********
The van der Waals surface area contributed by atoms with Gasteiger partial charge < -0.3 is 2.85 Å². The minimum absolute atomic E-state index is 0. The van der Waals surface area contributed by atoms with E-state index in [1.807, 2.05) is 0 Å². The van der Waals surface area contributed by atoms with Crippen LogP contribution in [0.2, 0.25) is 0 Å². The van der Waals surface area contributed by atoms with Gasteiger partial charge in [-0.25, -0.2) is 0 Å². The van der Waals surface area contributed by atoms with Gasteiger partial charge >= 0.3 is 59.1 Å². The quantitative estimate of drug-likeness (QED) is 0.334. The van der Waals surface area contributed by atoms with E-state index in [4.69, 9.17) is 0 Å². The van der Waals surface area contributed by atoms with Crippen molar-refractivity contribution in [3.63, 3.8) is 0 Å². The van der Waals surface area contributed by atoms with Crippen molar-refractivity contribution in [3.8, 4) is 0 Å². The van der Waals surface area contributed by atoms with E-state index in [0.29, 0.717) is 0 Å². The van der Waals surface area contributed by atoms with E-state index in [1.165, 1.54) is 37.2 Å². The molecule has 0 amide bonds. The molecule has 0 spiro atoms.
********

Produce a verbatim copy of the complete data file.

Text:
The van der Waals surface area contributed by atoms with Gasteiger partial charge < -0.3 is 2.85 Å². The minimum absolute atomic E-state index is 0. The van der Waals surface area contributed by atoms with E-state index in [1.807, 2.05) is 0 Å². The van der Waals surface area contributed by atoms with Crippen LogP contribution in [0.2, 0.25) is 0 Å². The van der Waals surface area contributed by atoms with Gasteiger partial charge in [-0.25, -0.2) is 0 Å². The van der Waals surface area contributed by atoms with Gasteiger partial charge >= 0.3 is 59.1 Å². The quantitative estimate of drug-likeness (QED) is 0.334. The van der Waals surface area contributed by atoms with E-state index in [4.69, 9.17) is 0 Å². The van der Waals surface area contributed by atoms with Crippen molar-refractivity contribution in [3.63, 3.8) is 0 Å². The van der Waals surface area contributed by atoms with Crippen molar-refractivity contribution in [3.8, 4) is 0 Å². The van der Waals surface area contributed by atoms with E-state index in [0.29, 0.717) is 0 Å². The van der Waals surface area contributed by atoms with E-state index in [1.165, 1.54) is 37.2 Å². The molecule has 0 amide bonds. The molecule has 0 spiro atoms.